Sunday, October 24, 2010

Crisis and Opportunity Better Mean the Same Thing, or I'm in Trouble!

Yesterday, I was backing up my teaching files to a flash drive so I can copy them to the new laptop that I am supposed to get soon.  For some reason, which escapes me at the moment, I did a "cut and paste" instead of a "copy and paste".  Not all of the files copied onto the flash drive and I don't have a backup on my laptop.  I managed to lose a large chunk of data.

The sorest part of all of this is that the PowerPoint, LaTeX, and SMART Notebook documents that I use in class are gone.  All of them!  I don't have a single worksheet or lecture that I've produced in the last three years.  This is going to be a real problem on Monday.  (To add insult to injury, I do have all of the slides I produced for teaching at UW-Milwaukee.  Those slides are for overhead projectors.)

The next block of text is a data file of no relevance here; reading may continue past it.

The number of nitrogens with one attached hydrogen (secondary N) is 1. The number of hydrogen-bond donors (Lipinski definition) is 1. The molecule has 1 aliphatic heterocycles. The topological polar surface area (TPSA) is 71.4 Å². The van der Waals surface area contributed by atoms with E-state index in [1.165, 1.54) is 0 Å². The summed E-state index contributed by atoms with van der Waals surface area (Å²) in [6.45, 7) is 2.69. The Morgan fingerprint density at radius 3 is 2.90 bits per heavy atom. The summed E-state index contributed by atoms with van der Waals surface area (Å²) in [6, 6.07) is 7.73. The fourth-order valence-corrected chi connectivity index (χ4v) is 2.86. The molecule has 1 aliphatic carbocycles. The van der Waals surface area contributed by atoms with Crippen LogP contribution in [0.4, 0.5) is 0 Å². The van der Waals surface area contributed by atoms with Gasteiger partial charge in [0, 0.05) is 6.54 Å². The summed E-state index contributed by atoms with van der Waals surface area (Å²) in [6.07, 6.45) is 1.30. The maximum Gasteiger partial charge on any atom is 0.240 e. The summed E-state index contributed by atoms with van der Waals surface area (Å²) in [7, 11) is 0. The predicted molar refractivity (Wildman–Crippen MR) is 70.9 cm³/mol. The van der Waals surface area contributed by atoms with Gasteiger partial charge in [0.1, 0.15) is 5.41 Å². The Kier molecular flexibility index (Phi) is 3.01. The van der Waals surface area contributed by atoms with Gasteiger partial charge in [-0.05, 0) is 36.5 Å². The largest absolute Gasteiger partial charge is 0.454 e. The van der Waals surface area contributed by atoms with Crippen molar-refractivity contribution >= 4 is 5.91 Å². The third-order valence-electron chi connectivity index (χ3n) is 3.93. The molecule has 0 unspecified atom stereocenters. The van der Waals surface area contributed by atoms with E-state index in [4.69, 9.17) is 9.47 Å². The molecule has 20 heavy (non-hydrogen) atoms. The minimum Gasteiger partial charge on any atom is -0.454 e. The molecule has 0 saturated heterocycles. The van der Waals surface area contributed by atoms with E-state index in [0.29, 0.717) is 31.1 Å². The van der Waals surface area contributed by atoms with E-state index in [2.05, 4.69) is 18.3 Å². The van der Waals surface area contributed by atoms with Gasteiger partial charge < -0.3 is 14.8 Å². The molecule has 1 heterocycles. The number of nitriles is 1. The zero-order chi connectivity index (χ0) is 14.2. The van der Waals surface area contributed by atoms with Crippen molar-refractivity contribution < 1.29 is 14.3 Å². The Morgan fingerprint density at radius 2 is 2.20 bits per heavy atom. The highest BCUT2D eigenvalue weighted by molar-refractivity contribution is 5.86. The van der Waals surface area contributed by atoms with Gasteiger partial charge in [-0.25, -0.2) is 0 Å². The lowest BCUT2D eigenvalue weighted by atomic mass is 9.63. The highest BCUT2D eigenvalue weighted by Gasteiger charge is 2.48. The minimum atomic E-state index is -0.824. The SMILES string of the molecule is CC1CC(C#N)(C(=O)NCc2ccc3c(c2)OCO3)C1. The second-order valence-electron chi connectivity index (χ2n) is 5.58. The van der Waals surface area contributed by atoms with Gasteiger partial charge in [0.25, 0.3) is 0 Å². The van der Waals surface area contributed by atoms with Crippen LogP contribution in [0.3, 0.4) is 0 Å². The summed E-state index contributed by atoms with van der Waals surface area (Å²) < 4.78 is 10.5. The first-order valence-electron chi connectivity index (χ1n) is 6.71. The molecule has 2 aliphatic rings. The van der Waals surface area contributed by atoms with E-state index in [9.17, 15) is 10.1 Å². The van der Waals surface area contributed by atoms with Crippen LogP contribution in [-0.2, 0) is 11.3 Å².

Now that the lectures are gone, I can take this opportunity to get them right.  The structure of most of my classes was to summarize the section of the text in a PowerPoint, read the PowerPoint to the students while they copied it into their notebooks, and work a couple of examples.  As you would expect, this turned into a race for the students to copy the notes before I grew bored of watching them write.  Even my assurances that they could get the notes on-line didn't keep them from writing every word.  I did have some activities that broke this mold, but it was hard to produce enough of them to replace every traditional lecture.

I've known for a while that class time lacked interaction with the students.  I would only get students engaged in small ways.  I realize now that I am going to have to replace "The definition of a linear function is..." with "Read the definition of a linear function on page 143 of your text.  Write an example of a function that is not linear and convince your neighbor that it is linear."  I am also planning on writing worksheets to go with each lecture.  I have used worksheets in the past to lead students, in small groups, step-by-step through some topics.  The students prefer the worksheets over lectures.

With due respect to Edward Van Halen,  I've fallen down the stairs and I might have landed on my feet.